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Old 11-17-2015, 02:39 PM   #1
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Winterizing with a leaf blower

Not owning a compressor, I wonder if a gas powered leaf blower would work for blowing the water out of the plumbing system? It would be easy enough to create a donut to seal between the outlet of the blower and the water inlet to the AS. Will it work, am I creating any problems? Thanks for your comments.
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Old 11-17-2015, 02:42 PM   #2
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Leaf blowers do not create enough pressure to push the water out of the system.
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Old 11-17-2015, 02:50 PM   #3
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Not sure you want what may come out of the leaf blower in your water system next spring. Besides it may not produce enough pressure to get past the pressure regulator in the connection

Do you have or know someone that has a tire tank? If so that will hold enough air to blow out the system.

While it is nice to purge to the last drop the only piping that has to be blown out is the piping from the city water inlet to the rest of the system. So the first shot of air does that leg. The rest of the system any remaining water will be displaced as you pump in antifreeze.

Winterizing is no where as critical as when copper tubing was used. Plastic is much more forgiving.

Just make sure to set the hot water heater by pass and drain the heater before you use air or antifreeze.
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Old 11-17-2015, 04:14 PM   #4
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Quote:
Originally Posted by MaiziesGang View Post
Not owning a compressor, I wonder if a gas powered leaf blower would work for blowing the water out of the plumbing system? It would be easy enough to create a donut to seal between the outlet of the blower and the water inlet to the AS. Will it work, am I creating any problems? Thanks for your comments.

Go to Walmart and buy a 12 volt compressor. The 'Slime' (that's really the name) is about $40. Get the 12 volt extension, too.

Or, order a great one like a Viair 400 from Amazon for about $140.

And, there are blow out plugs that screw into your city water inlet. Connect your compressor air hose to it. About $2 at any RV dealer.

They're kinda handy to have around when you need to blow out the system, or when you have a low tire.
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Old 11-17-2015, 05:33 PM   #5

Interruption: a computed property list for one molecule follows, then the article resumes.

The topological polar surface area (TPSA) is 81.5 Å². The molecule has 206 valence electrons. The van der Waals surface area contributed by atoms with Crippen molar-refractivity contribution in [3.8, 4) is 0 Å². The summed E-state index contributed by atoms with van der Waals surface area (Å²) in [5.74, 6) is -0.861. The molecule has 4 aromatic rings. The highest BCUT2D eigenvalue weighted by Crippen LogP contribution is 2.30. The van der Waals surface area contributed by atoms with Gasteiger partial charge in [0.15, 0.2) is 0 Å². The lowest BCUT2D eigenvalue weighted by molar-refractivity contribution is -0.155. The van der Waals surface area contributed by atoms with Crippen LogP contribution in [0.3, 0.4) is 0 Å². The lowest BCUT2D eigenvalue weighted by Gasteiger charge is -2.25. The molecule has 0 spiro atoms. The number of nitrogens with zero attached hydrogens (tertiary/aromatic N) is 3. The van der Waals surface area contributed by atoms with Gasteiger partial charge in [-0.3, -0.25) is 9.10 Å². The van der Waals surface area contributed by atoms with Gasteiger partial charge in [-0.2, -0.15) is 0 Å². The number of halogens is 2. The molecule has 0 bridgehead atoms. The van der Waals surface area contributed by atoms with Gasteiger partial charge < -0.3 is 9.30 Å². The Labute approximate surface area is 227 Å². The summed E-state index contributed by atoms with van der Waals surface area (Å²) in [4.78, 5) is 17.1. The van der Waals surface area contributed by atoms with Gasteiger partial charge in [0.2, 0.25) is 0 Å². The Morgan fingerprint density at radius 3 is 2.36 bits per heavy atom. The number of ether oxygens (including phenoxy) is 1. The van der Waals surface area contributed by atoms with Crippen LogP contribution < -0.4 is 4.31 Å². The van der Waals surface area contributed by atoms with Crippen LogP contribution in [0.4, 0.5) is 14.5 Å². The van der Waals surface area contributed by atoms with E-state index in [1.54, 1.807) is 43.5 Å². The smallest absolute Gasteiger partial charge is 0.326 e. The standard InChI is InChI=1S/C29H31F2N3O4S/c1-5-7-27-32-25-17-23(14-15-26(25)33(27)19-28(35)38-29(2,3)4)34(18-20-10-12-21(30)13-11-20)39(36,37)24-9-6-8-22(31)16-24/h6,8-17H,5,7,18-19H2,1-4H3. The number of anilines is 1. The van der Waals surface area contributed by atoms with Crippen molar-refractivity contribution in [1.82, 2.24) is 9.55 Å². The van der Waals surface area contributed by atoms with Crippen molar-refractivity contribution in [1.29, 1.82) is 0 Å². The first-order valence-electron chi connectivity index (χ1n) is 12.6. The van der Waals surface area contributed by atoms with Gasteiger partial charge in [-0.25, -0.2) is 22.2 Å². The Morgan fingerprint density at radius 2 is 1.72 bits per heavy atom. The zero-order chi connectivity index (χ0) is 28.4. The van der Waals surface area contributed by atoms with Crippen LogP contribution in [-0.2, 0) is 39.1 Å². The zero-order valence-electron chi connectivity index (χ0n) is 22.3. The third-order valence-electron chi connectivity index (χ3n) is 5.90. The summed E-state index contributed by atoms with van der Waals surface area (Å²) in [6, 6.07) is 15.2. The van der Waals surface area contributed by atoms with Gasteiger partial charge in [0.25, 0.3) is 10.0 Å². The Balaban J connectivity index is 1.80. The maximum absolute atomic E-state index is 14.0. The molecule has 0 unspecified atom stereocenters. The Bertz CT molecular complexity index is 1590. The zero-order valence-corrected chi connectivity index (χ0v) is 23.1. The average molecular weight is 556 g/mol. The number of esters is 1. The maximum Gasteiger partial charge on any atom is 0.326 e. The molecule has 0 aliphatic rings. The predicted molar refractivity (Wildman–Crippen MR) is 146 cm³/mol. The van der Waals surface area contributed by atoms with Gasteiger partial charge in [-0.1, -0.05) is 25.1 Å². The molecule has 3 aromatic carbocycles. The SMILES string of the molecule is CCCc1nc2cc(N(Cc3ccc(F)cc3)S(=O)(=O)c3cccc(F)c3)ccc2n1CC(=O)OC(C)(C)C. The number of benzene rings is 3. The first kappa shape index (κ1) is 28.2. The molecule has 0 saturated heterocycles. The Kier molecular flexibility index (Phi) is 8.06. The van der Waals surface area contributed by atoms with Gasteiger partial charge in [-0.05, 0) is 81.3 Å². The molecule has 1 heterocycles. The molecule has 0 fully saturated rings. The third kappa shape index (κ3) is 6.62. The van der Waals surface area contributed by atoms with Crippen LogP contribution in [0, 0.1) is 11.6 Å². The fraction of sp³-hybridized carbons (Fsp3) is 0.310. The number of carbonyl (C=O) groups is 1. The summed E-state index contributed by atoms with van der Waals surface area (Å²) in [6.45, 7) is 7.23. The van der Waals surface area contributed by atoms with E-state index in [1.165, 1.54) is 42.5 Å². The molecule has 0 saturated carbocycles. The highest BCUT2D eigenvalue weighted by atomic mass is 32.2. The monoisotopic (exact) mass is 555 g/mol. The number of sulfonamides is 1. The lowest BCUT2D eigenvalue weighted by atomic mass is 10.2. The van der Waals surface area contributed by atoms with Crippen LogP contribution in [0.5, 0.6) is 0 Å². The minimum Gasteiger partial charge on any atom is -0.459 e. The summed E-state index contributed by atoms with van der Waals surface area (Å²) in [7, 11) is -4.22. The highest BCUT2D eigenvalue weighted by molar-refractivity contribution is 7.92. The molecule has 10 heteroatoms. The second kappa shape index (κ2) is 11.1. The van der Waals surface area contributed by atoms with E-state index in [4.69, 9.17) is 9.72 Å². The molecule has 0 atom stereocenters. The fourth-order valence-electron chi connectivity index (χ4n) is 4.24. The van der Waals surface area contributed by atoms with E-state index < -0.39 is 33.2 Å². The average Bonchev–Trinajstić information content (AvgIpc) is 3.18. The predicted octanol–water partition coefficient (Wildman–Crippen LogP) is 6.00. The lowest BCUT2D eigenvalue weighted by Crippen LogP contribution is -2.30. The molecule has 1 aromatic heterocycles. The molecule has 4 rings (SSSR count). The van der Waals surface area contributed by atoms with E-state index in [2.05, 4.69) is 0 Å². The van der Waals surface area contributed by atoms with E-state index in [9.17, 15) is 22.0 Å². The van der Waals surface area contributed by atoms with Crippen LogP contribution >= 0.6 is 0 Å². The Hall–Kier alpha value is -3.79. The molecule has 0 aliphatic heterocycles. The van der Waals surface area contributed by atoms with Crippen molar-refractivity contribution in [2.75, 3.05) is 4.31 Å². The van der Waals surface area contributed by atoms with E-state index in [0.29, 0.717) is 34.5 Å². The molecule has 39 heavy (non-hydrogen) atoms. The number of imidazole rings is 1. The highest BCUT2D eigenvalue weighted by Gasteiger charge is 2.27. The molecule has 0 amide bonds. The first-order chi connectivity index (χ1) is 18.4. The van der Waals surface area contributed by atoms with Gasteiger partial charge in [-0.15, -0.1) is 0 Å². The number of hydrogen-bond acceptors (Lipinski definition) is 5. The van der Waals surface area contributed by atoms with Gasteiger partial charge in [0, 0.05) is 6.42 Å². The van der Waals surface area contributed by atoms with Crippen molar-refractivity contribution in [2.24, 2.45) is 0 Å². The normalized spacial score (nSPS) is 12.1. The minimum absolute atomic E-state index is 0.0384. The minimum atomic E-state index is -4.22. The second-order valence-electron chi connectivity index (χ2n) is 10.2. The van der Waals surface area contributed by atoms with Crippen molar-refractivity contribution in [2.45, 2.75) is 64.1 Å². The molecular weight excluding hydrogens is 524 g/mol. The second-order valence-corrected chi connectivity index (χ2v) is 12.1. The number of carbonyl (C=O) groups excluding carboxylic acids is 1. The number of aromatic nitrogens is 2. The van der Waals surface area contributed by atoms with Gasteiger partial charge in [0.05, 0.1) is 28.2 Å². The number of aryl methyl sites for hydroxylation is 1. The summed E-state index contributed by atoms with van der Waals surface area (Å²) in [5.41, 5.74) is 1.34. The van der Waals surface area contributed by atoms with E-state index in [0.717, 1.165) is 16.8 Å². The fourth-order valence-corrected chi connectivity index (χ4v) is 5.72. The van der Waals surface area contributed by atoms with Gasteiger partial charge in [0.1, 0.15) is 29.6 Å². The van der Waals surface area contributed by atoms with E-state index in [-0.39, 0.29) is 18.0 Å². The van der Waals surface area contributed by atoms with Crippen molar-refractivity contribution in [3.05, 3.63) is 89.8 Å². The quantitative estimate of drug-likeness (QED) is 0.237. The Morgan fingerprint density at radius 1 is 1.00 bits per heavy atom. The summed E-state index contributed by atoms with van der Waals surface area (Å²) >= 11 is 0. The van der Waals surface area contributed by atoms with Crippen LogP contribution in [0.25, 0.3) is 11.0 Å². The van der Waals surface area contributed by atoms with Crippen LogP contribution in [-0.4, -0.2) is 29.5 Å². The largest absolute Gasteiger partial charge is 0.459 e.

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I leaf blower is a poor substitute......

A 12v compressor works to fill a tire because the tire acts as the storage tank.

Without a proper sized storage tank a constant 35-40psi is beyond the capability of most portable units.

Case in point......my 2stage 25gal 175psi shop compressor set at 125psi at the tank regulator will supply a steady 35psi at the discharge valve pumping into an open system, it takes about 30min to dry the lines.


NEVER apply air to a closed system.

Pumping AF into full lines dilutes both the water & AF. If you deem it necessary to add AF, it's much more efficient to blow out first.

Bob
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Old 11-17-2015, 05:38 PM   #6
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Not owning a compressor, I wonder if a gas powered leaf blower would work for blowing the water out of the plumbing system?
Even if it would work— as other responders have said, it won't— you still wouldn't want to try it. Gasoline-powered leaf blowers create toxic exhaust fumes. One study I read said that the level of CO from a leaf blower was 17 times that of a mid-sized automobile because leaf blowers have no emission controls whatsoever. I think you would not want to risk getting engine exhaust fumes inside your fresh water supply system.
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Old 11-18-2015, 12:20 PM   #7
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It's your trailer and your decision! For me, I was paying about $100 to have a mobile RV service come to me and winterize my trailer. It cost me about $180 for a pretty good (new) 33 gallon compressor - I looked and looked on Craigslist for a used one and none seemed to come available in my area. Storing a compressor that size is a pain but that 33 gallon drives all my pneumatic tools very nicely. Since we took several trips last winter we had to winterize about 5 different times (it freezes here right into April), economically the purchase of a compressor paid for itself pretty quickly. I already had a "doughnut" 5-gallon compressor but it only holds enough to fill a tire and cannot recover fast enough to keep positive pressure for the period of time required to displace the water in all the water supply in an RV or trailer. The by-pass and the water heater have to be checked off each winter also noting that there is still water in the water pump inner workings which is not displaced by the air. And of course grey / black / fresh water tanks need to be fully emptied. And the drain traps & head need antifreeze.